Academic journal article The Professional Counselor

Advancements in Addressing Children's Fears: A Review and Recommendations

Academic journal article The Professional Counselor

Advancements in Addressing Children's Fears: A Review and Recommendations

Article excerpt

More than a century of research confirms the need for professional counselors to remain current in their understanding and treatment of the fears of children and adolescents (Burnham, 2009; Hall, 1897; Jersild & Holmes, 1935). When discussing youths' fears, the literature includes the terms fear, anxiety and anxiety disorders. Fear is defined as a distressing emotion resulting from a real or perceived threat, and anxiety is the anticipation (i.e., fear) of a potential future threat (American Psychiatric Association [APA], 2013). The terms fear and anxiety are often used interchangeably or in tandem in the literature as they appear to reflect similar underlying neurobiological processes. Anxiety disorders are included in the discussion because they are psychological disorders that are viewed as developmentally inappropriate or as reflecting pathological levels of fear and anxiety (APA, 2013; Klein, 2009).

While the content and severity of children's fears varies greatly, the evidence is clear that as society changes, approaches to treating children's fear and anxiety must be adapted (Burnham, 2009). Burnham (2009) concluded that contemporary fears of today's youth are influenced by global events (such as natural disasters, war and terrorism), societal changes, and television and media exposure. Stress and negative events contribute to heightened fear responses in children (Ollendick, Langley, Jones, & Kephart, 2001). Any stressful incidents that children experience have the potential to generate fear-related disorders (Robinson, Rotter, Robinson, Fey, & Vogel, 2004). Because of the ever-changing nature of society, it is essential for counselors to remain cognizant of the impact that current events might have on the children with whom they work, particularly in relation to their fears and coping mechanisms.

Current literature points to positive emotions and affect regulation as means of increasing resilience (Fredrickson, 2001; Fredrickson, Cohn, Coffey, Pek, & Finkel, 2008; Hannesdottir & Ollendick, 2007). Resilience, or the ability to overcome adversity, is an essential component of coping with fears and anxiety effectively (Masten, 2001). The increase in adversities during the past decade, such as terrorist attacks, war, hurricanes and school shootings (Burnham, 2005, 2007, 2009), warrants a renewed focus on children's fears and the promotion of resilience (Burnham, 2009; Tugade, Fredrickson, & Barrett, 2004).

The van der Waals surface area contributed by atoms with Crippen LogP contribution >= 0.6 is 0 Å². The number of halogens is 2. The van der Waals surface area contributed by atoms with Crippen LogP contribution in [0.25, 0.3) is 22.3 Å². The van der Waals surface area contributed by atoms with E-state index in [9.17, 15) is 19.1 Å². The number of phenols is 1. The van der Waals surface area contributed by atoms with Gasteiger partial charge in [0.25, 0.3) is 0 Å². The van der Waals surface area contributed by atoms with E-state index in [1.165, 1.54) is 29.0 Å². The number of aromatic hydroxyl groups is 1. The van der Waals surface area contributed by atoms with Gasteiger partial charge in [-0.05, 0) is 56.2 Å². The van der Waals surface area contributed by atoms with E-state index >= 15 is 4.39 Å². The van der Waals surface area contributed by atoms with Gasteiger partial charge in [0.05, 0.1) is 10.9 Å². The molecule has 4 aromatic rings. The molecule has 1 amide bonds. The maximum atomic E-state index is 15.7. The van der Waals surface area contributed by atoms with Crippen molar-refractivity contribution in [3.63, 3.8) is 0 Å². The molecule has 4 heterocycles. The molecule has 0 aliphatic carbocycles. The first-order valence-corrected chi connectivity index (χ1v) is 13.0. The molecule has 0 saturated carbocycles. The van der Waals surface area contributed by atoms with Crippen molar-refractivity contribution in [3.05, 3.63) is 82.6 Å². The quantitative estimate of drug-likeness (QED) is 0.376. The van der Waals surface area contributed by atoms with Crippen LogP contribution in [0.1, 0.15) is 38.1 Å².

Fears, worries and other stressors (e.g., academic issues, conflict, change) are typical aspects of human development; however, children often do not learn effective or appropriate skills to help them cope with these challenges (Robinson et ah, 2004). Although children may develop coping mechanisms in the absence of direct instruction, these are often avoidant mechanisms that lead to poorer outcomes (Abei, Giger, Plattner, Metzke, & Steinhausen, 2013). Maladaptive fear responses can lead to the development of anxiety disorders (Kiel & Buss, 2014). Anxiety is the most prevalent childhood disorder and a strong predictor of adult psychopathology (Weems & Silverman, 2006). Thus, teaching children helpful ways to cope with fears can promote healthy development.

The need for developing effective coping skills in children is most evident during times of natural disasters and global crises (Burnham, 2009). During these periods, children are at increased risk for developing situationspecific fears. For instance, children who witnessed the September 11th attacks became more fearful of war and terrorism as a result (Burnham, 2007). This increased fearfulness also is the case for children who experience natural disasters such as earthquakes, wildfires and even lightning strikes (Dollinger, O'Donnell, & Staley, 1984).

In addition to dealing with global crises or natural disasters, counselors must be able to help children with everyday problems such as graphic media coverage of war and disasters, teasing, bullying, family conflict, economic problems, and academic failure (Burnham, 2009). …

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